“The conditions were challenging to say the least; it was kind of like driving in a hurricane, it was all about survival!” said the driver who’s nicknamed the “Manitoba Missile.”

“At one point, while on wets, on the front straight I hit a puddle, aquaplaned, and around we went. Luckily enough we didn’t hit anything but it was a total roller coaster of emotions because when that happened my heart sank. I can’t describe it, I can’t wait until we win the Championship.

“I have no idea how I’m going to be able to watch my own kids when they start racing!”

Wilson, who tries to attend as many races as his schedule allows when not a member of the Los Angeles Angels, has now added this win to his other racing accomplishments with his team, which continues its planned strategic growth in 2016.

“This is why we work so hard.  The tough races and close finishes have been difficult to take but I’m so happy for the crew,” he said.

“The way we have evolved as a team is definitely something to be proud of.  Danny and Marc have been great all year in the Cayman and to be able to stand on the top step of the podium with a race win is the biggest step we have taken all year. We have to look forward to our next race at COTA and I can’t wait to see everyone in the paddock.

“All of our partners that have gotten us to this point should feel just as proud, they’re a big part of this win too!”

Miller and Burkett are down 20 points to Johnson and Scott Maxwell with two races to go. Next up is the team’s home race at Circuit of The Americas, not far from its Austin headquarters.

The “three in a row” line mentioned by Miller owes to the fact Bodymotion’s pair of Trent Hindman and Cameron Cassels won Rounds 2 through 4 in a row, while Johnson and Maxwell won Rounds 5 through 7. This was Round 8, so if Burkett and Miller could emulate the three-peat, there’s a chance they could capture the title.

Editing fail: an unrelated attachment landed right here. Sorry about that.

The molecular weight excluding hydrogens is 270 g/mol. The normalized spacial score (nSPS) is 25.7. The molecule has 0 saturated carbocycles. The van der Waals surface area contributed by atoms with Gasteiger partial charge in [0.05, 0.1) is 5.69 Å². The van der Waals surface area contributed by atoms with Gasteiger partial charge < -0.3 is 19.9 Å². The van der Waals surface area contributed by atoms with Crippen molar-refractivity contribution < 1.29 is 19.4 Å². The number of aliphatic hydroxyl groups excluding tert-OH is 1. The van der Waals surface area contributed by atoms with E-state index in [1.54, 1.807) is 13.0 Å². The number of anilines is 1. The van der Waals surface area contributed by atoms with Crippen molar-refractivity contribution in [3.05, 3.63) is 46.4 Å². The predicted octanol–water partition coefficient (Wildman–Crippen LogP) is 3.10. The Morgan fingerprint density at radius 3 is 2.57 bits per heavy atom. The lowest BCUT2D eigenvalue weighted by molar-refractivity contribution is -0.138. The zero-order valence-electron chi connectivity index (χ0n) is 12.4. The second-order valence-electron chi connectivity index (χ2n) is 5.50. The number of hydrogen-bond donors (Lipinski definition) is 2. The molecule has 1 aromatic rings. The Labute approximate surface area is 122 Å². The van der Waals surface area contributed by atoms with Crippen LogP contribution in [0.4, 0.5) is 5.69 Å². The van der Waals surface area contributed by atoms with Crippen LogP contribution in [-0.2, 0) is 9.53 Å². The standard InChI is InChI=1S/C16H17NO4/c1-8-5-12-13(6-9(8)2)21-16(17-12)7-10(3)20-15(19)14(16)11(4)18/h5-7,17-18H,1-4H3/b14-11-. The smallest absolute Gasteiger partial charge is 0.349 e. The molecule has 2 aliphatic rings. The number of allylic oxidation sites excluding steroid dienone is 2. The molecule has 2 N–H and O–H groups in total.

Lamborghini’s long, winding road finally leads to first GTD win at VIR

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Photo courtesy of IMSA
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Given its pace and pedigree of drivers, it seemed only a matter of time before the Lamborghini Huracán GT3 would win its first race in the IMSA WeatherTech SportsCar Championship.

But “only a matter of time” took until Round 9 of 11 this season following a number of unexpected surprises and growing pains that come with the step up into the series and GT Daytona category.

Lamborghini has worked to grow its North American race presence the last few years, particularly with the implementation and rapid growth of the one-make Lamborghini Blancpain Super Trofeo North America series. Drivers like Kevin Conway, a past NASCAR Sprint Cup rookie-of-the-year, Justin Marks, Corey Lewis, Madison Snow, Andrew Palmer, Richard Antinucci, Edoardo Piscopo and others have passed through that series’ halls along with a number of gentlemen drivers. This year, Trent Hindman and Stefan Wilson have become some of the more known notables, while Shinya Michimi has dominated as the top pro in the primarily pro-am series.

While the Super Trofeo one-make series has been a hit, the Huracán GT3 program debuted this year at Daytona with a big splash.

Yet the splash of talent assembled though drove down a tortuous road to get to Sunday at VIRginia International Raceway.

Lamborghini began the year with three full-time cars: the No. 11 O’Gara Motorsport entry for defending GTD class champions Townsend Bell and Bill Sweedler, the No. 16 Change Racing entry for sports car ace Spencer Pumpelly and up-and-comer Corey Lewis, and the No. 48 Paul Miller Racing car for Bryan Sellers and Madison Snow.

Of those three, only Miller had top-level IMSA experience as a team, but by switching cars (from the Audi R8 LMS) and drivers (Sellers and Snow), they faced a steep learning curve with their new elements. O’Gara and Change, meanwhile, stepped up from Super Trofeo into the significantly deeper series.

Add in two other Konrad Motorsport entries for one-off starts in the opening two rounds of the Tequila Patron North American Endurance Cup – plus all the extra third and fourth drivers – and on paper, the odds for Lamborghini to start strongly looked good.

The problem, of course, was that Lamborghini started too strongly.